Rook | Matador
By ZETH LUNDY  |  June 24, 2008
3.0 3.0 Stars
When the winds change in Rook, the fifth album from Shearwater, Jonathan Meiburg’s voice plummets from a heavenly coo to a throaty bluster slathered in slapback echo. He’s navigating the temporal flux of his band’s Southern Gothic baroque pop — twinkles of hammered dulcimers and glockenspiels that give way to the thud of electric guitars and drums, the strings and woodwinds that stabilize the otherwise inclement subtext, the rising moons and setting suns and crashing waves. And birds — oh God, the birds. (Meiburg, a noted birdwatcher, fills his lyrics with ornithological omens and motifs.) To fans of the Austin band, this is all par for the beautiful but eerie course. Rook is flush with the hallmarks of Shearwater’s style, from high-wire drama to near-hymnal stillness. Although its songs aren’t as uniformly good as those on 2006’s Palo Santo, its command of atmosphere is masterful, from the undulations of the seven-minute “Home Life” to the taut swamp rock of “Century Eyes.” On “The Snow Leopard,” the band find that hair-raising middle ground where introspection leads to commotion, and a song becomes a little tempest.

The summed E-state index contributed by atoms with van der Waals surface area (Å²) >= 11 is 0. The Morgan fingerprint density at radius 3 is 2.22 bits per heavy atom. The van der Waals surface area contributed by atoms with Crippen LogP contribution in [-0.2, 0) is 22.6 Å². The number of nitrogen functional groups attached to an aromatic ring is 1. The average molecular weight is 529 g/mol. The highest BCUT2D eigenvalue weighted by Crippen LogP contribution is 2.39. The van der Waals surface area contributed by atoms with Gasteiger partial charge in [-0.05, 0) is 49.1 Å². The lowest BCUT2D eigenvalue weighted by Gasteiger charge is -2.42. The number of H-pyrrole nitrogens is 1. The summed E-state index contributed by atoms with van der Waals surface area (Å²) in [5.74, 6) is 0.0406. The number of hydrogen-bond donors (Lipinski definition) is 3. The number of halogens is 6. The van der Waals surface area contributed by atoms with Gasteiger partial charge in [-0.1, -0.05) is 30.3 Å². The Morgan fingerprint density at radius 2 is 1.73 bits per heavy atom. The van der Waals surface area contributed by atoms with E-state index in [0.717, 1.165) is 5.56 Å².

Related: Various Artists | Casual Victim Pile: Austin 2010, Iggy & The Stooges | Raw Power (Legacy Edition), The Major Labels, More more >
  Topics: CD Reviews , Zeth Lundy
| More

Most Popular
Share this entry with Delicious
  •   BROWN BIRD | FITS OF REASON  |  March 18, 2013
    Brown Bird, a boundary-pushing Americana duo from Rhode Island, make music that touches upon that can't-put-my-finger-on-it amalgamation of past and future sounds.
  •   NICK CAVE & THE BAD SEEDS | PUSH THE SKY AWAY  |  February 20, 2013
    Much like the similarly low-key The Boatman's Call , Cave's highly anticipated 15th album with the Bad Seeds manages the puzzling feat of making a great band seem inconsequential, if not entirely absent.
  •   SCOTT WALKER | BISH BOSCH  |  November 27, 2012
    Scott Walker's late-period about-face is one of the strangest in the annals of pop music.
    Bill Withers has always been the down-to-earth, odd-man-out of the '70s soul brothers: he's the one who came bearing a lunch box on the cover of his relaxed 1971 debut, Just as I Am .
  •   R.E.M. | DOCUMENT [25TH ANNIVERSARY EDITION]  |  September 19, 2012
    Fans of R.E.M. enjoy arguing over which album was the band's true shark-jump, but 1987's Document was inarguably the end of a groundbreaking era.

 See all articles by: ZETH LUNDY